URI Kids - Activities
Passage Comparison: Creation Stories
To provide an opportunity for students to explore the concept of "creation stories" as a part of religions and sacred traditions. Why do sacred texts often include a creation story? Why do we have so many creation myths passed down by different peoples from different ancient cultures all around the world? Why is there and has there always been a basic human need to answer the question, "Where do we come from?" The purpose of this lesson is not whether or not the stories are true. The purpose is exploring what seems to be a basic, common aspect of human nature – the need to know who you are and where you came from.
Creation stories and myths from various religions and spiritual traditions and cultures.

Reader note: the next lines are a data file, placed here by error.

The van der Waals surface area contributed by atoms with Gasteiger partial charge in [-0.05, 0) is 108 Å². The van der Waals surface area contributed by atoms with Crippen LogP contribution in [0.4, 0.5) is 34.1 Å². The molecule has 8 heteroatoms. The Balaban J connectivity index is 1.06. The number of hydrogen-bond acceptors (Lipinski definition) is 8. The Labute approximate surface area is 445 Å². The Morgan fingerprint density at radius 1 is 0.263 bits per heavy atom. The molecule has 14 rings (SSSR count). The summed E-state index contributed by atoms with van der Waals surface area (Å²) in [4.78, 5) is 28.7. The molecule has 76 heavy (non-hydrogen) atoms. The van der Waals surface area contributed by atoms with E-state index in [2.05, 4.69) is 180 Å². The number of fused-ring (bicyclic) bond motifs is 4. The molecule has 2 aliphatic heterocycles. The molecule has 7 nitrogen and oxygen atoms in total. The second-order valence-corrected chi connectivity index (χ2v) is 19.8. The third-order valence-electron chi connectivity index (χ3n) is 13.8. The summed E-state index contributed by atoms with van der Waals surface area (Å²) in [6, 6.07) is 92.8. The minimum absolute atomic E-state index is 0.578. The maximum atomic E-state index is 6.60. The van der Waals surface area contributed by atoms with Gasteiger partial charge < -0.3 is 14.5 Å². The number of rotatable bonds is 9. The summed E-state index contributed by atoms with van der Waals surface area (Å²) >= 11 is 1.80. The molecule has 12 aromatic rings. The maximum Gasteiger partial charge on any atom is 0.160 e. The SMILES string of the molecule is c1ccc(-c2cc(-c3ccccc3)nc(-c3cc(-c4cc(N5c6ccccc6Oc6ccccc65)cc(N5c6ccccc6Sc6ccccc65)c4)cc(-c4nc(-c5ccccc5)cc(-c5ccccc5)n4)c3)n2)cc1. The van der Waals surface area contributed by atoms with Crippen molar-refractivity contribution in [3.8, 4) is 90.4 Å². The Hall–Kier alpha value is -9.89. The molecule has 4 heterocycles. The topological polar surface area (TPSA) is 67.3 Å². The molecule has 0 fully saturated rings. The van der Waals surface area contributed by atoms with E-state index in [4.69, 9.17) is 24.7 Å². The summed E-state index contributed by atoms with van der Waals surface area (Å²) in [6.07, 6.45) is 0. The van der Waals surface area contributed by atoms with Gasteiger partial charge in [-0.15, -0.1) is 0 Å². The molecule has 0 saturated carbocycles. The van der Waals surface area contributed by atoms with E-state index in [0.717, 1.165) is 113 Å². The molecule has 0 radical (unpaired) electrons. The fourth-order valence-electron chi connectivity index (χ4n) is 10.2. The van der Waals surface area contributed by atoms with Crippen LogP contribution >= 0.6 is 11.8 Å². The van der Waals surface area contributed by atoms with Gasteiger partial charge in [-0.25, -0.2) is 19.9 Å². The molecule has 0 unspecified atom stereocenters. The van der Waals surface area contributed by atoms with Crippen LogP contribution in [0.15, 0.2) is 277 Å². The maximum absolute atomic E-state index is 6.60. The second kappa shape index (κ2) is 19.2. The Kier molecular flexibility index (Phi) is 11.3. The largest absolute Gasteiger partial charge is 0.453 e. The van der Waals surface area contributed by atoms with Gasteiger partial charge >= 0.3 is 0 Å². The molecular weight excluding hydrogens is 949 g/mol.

Excellent source: In the Beginning: Creation Stories from Around the World told by Virginia Hamilton.
Day One and Two: Have students read or read out loud to students at least 3 different creation stories from three different religions, ancient cultures and/or spiritual traditions.
Homework for Day One: Assign one more story as a reading assignment.
Day Three: Once students have several stories in mind, talk about what makes a creation story a creation story. Talk about what questions the stories are helping people explore. Talk about similarities and differences.
Day Four: Homework (needs more than one night of work-maybe assign after Day Two):
Let students create their own "creation story." Have them include elements that these stories seem to have in common but give them freedom to interpret the assignment their own way. Have students create at least one illustration for the story.
The student's creation stories serve as the major assessment for this lesson.
Optional: Have students read their stories aloud to each other and/or create a book (or e-zine) of original creation stories with illustrations done by the students.